This last quote hints at the blame physicians put on enslaved women themselves, particularly after the Law of the Free Womb. In the 1870s and 1880s, various medical theses described how enslaved nurses became “seduced” by the good treatment they received from their owners when they were rented out.11
Physicians also believed that amas felt actual maternal love towards their white charges, purposefully abandoning their own children because they wanted to take care of white children: “It it is a certain satisfaction, a particular pride, that to be the mãe de leite (milk mother) of a white child, those that judge themselves superior in this conjuncture now depend on the enslaved woman’s zeal, on her caresses, a type of unconscious revenge that the slave woman exercises over the free.”12
Missing from these debates and treatises are the feelings and desires of enslaved women and their children. Historian Maria Helena Machado describes the absent black children in these stories as “little ghosts” that haunt our historical memory of the brutal practice of renting out an enslaved woman to breastfeed a child that was not her own. Sometimes this was done at the expense of a living child; other times, it was done because that child had died. The contradiction is clear, however, that while an entire abolition process was built on the supposed elevation of enslaved women’s wombs — and the products of those wombs — the practical policy was one of deadly neglect and violence.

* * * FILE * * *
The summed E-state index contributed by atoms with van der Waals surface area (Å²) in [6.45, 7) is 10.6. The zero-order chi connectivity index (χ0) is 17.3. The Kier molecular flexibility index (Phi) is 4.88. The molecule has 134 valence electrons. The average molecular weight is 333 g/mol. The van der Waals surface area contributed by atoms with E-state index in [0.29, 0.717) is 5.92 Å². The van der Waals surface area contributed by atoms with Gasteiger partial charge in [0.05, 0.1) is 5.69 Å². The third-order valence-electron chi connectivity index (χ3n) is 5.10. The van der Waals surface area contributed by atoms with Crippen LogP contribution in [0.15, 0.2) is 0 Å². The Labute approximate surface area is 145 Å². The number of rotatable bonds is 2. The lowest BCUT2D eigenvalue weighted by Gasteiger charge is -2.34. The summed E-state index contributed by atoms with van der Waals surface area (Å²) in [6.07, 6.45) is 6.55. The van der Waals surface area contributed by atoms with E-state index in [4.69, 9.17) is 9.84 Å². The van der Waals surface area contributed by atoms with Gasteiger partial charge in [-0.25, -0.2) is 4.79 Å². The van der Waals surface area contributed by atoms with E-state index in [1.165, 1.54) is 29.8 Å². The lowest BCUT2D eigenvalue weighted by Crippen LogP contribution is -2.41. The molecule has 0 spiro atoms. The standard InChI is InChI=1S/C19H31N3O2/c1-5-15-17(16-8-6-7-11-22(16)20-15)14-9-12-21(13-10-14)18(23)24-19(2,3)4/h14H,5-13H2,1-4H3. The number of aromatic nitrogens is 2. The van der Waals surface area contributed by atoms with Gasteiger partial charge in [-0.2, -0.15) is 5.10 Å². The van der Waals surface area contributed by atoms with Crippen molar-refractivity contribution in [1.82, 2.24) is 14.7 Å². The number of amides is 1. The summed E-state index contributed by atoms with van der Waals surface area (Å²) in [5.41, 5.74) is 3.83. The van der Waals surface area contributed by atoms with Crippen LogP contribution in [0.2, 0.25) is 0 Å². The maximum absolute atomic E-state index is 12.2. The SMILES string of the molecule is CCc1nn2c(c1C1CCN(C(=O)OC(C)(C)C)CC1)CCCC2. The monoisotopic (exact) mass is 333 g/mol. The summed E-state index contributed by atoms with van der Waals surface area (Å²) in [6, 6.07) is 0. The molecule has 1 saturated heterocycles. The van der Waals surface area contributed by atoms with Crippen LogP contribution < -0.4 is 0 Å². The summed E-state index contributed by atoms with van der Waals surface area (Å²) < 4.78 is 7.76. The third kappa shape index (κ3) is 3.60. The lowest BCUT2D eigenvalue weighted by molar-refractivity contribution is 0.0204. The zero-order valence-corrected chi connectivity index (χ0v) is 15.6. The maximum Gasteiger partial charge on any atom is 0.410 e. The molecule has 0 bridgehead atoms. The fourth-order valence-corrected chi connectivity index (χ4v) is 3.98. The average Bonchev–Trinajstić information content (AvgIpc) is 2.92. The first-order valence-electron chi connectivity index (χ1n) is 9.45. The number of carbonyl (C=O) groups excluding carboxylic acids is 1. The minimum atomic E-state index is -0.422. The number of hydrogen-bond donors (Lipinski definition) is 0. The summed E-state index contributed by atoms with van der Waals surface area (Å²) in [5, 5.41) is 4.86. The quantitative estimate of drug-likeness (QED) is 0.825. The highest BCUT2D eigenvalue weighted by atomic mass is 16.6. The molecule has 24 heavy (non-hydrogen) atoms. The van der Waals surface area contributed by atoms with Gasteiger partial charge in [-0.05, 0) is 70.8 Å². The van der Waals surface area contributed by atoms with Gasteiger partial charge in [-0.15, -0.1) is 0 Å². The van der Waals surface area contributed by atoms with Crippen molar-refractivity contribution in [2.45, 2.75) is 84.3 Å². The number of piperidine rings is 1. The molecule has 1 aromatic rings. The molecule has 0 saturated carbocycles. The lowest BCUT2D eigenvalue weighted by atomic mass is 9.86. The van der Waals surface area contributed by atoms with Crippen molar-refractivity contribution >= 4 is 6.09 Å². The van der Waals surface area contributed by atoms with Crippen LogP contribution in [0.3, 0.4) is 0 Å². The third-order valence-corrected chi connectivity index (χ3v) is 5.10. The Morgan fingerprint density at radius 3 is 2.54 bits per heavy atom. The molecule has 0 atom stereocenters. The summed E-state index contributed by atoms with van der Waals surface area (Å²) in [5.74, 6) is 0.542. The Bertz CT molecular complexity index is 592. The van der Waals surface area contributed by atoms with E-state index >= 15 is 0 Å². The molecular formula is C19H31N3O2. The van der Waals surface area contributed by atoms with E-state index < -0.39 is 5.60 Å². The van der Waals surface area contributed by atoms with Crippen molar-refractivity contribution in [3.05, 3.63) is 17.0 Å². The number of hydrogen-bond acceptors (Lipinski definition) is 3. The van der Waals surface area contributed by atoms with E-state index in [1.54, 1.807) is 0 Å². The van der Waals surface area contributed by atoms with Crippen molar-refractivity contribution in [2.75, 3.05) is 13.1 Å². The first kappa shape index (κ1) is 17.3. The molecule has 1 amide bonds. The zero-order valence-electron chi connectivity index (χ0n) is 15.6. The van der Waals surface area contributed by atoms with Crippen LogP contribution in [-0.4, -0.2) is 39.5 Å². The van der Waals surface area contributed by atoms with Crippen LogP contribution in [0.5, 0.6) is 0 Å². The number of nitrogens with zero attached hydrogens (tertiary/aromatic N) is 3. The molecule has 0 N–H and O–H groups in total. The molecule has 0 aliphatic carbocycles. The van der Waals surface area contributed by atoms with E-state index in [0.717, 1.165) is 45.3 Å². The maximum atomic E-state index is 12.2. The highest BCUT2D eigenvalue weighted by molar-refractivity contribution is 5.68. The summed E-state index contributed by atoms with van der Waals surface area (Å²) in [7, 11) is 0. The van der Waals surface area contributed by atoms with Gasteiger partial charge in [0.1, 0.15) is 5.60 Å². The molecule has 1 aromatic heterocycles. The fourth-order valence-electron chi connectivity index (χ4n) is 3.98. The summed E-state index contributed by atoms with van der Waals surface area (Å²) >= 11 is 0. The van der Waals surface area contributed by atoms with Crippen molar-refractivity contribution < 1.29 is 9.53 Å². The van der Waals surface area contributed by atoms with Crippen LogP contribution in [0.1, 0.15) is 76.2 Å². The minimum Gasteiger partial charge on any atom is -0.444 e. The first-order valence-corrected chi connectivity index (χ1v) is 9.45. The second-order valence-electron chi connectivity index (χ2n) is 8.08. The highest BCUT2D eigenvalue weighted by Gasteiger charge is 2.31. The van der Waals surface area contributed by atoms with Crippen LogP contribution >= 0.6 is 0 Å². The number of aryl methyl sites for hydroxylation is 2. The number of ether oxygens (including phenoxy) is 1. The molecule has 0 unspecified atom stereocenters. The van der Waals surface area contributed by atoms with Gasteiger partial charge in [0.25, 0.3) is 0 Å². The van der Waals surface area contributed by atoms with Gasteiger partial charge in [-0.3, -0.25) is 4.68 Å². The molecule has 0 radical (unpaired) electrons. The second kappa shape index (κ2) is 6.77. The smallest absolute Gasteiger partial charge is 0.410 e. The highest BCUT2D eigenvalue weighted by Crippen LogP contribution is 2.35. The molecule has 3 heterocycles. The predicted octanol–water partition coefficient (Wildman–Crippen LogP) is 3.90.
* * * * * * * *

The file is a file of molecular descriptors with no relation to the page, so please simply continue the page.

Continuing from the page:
Camillia Cowling, Conceiving Freedom: Women of Color, Gender, and the Abolition of Slavery in Havana and Rio de Janeiro. Chapel Hill, NC: University of North Carolina Press, 2013.
Okezi T. Ovoto, Progressive Mothers, Better Babies: Race, Public Health, and the State in Brazil, 1850-1945. Austin, TX: University of Texas Press, 2016.
- Laird W. Bergad, Slavery and the Demographic and Economic History of Minas Gerais, Brazil, 1720–1888 (New York: Cambridge University Press, 1999); Manolo Florentino and José Roberto Góes, A paz das senzalas: famílias escravas e tráfico atlântico, Rio de Janeiro, c.1790–1850 (Rio de Janeiro: Civilização Brasileira, 1997); Robert W. Slenes, Na senzala, uma flor: esperanças e recordações na formação da família escrava, Brasil Sudeste, século XIX (Rio de Janeiro: Editora Nova Fronteira, 1999). Return to text.
- On reproductive and productive labor see Jennifer L. Morgan, Laboring Women: Reproduction and Gender in New World Slavery (Philadelphia, PA: University of Pennsylvania Press, 2004). Return to text.
- Jornal do Comercio, Rio de Janeiro, December 1827. Return to text.
- O Mercantil, Rio de Janeiro, April 30, 1845. Return to text.
- Juvenal Martiniano das Neves, Do aleitamento natural, artificial e mixto e particularmente do mercenario em relação as condições em que elle se acha no Rio de Janeiro (Rio de Janeiro: Typographia da Reforma, 1873), 38. Return to text.
- José Cypriano Nunes Vieira, Hygiene da primeira infancia (Rio de Janeiro: Typographia e Lithographia de Moreira, 1882), 40, 64–65, 68. Return to text.
- Ildefonso Archer de Castilho, Hygiene da primeira infancia (Rio de Janeiro: Typographia Universal de Laemmert, 1882), 40. Return to text.
- Neves, Do aleitamento natural, 38. Return to text.
- Luiz Augusto Corrêa d’Azevedo, Do aleitamento natural, artificial e mixto e particularmente do mercenario em relação as condições em que elle se acha no Rio de Janeiro (Rio de Janeiro: Typographia Academica, 1873), 67. Return to text.
- João Baptista Capelli Camarano, Da alimentação nas primeiras idades (Rio de Janeiro: Typographia de Miranda & Almeida, 1884), 40. Return to text.
- Targino Ottoni de Carvalho e Silva, Da alimentação nas primeiras idades (Rio de Janeiro: Typ. Hamburgueza do Lobão, 1884), 25. Return to text.
- Vieira, Primeira infancia, 53. Return to text.